- Bill of Materials identifying item, source, quantity, and price
- Price Analyses of all subcontracts
- Cost Analyses of subcontracts exceeding TINA threshold
- Interdivisional Work Authorizations by cost element
- Cost or Pricing Data for subcontracts greater than $10M or 10% of prime's price & over TINA threshold (subcontractor's actual proposal & associated data)
- Adequate Price Competition - data showing degree of competition and basis for establishing source and reasonableness of price
- Indirect Costs – rates, cost breakdowns, and how costs are computed
- Other Costs, such as travel and packaging, along with bases for pricing
- Cost of Money - Form CASB-CMF and calculation of proposed amount (usually provided to the Administrative Contracting Officer (ACO) in support of rate negotiations)
Many of these items may require additional explanation: FAR states that royalties over $1,500, for example, must include licensing and patent information. Indirect costs should take their cue from the categories listed in the ICE, even though the ICE is not used for cost proposals submitted as part of a bid or contract negotiation.
In addition, a cost proposal should include any factors which may cause the contractor's costs to change. The contracting officer may specify the use of FAR Table 15-2, which requires that the data must be certified. Certification requires that this statement be included in the cost proposal:
This is to certify that, to the best of my knowledge and believe, the cost or pricing data (as defined in section 2.101 of the Federal Acquisition Regulation (FAR) and required under FAR subsection 15.403-4) submitted, either actually or by specific identification in writing, to the Contracting Officer or to the Contracting Officer's representative in support of ____* are accurate, complete, and current as of ____**. This certification includes the cost or pricing data supporting any advance agreements and forward pricing rate agreement between the offer and the Government that are part of the proposal.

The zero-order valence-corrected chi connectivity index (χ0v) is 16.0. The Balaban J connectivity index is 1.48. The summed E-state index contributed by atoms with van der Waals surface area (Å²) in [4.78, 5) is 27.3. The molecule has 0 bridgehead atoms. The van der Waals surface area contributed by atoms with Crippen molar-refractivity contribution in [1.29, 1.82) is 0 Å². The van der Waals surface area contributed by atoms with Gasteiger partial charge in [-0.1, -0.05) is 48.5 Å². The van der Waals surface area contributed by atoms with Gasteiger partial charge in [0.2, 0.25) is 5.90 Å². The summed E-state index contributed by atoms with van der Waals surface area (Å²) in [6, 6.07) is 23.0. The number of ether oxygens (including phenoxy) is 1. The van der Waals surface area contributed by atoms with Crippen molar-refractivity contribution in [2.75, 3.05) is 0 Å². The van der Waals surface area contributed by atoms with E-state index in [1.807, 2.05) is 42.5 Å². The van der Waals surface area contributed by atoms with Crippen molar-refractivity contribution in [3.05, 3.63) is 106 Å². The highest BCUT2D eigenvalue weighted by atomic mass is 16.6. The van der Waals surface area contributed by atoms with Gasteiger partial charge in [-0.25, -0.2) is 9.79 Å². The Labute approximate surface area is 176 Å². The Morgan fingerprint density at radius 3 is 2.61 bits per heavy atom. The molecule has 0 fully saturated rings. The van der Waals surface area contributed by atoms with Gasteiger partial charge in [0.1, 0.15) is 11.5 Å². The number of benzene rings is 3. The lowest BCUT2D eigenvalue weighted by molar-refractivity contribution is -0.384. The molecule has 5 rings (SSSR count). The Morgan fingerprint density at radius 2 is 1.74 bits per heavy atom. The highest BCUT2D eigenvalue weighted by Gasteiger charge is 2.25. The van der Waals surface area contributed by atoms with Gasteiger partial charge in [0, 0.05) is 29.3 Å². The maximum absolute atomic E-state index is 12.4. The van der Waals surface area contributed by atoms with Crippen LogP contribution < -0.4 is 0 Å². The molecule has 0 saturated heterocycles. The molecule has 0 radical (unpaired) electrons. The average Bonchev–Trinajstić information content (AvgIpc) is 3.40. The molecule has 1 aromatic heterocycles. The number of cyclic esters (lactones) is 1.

Date of execution***______________
*Identify the proposal, request for price adjustment.
**Insert the day, month, and year when price negotiations were concluded and price agreement was reached or, if applicable, an earlier date agreed upon between the parties that is close as practicable to the date of agreement on price.
***Insert the day, month, and year of signing, which should be as close as practicable to the date when the price negotiations were concluded and the contract price was agreed to.
The contracting officer has the legal right to request and examine all of a contractor's data used to prepare a cost proposal. Note that it is only the cost data, and not the projections/conclusions drawn from it, that require certification. There is a mechanism for correcting data that the contractor later finds to be incorrect, as well as penalties for supplying inaccurate information.
For a more in-depth look on cost proposals, an excellent starting point is the information in Chapter 3 of Information for Contractors, a free guide available at DCAA (look in the Publications section).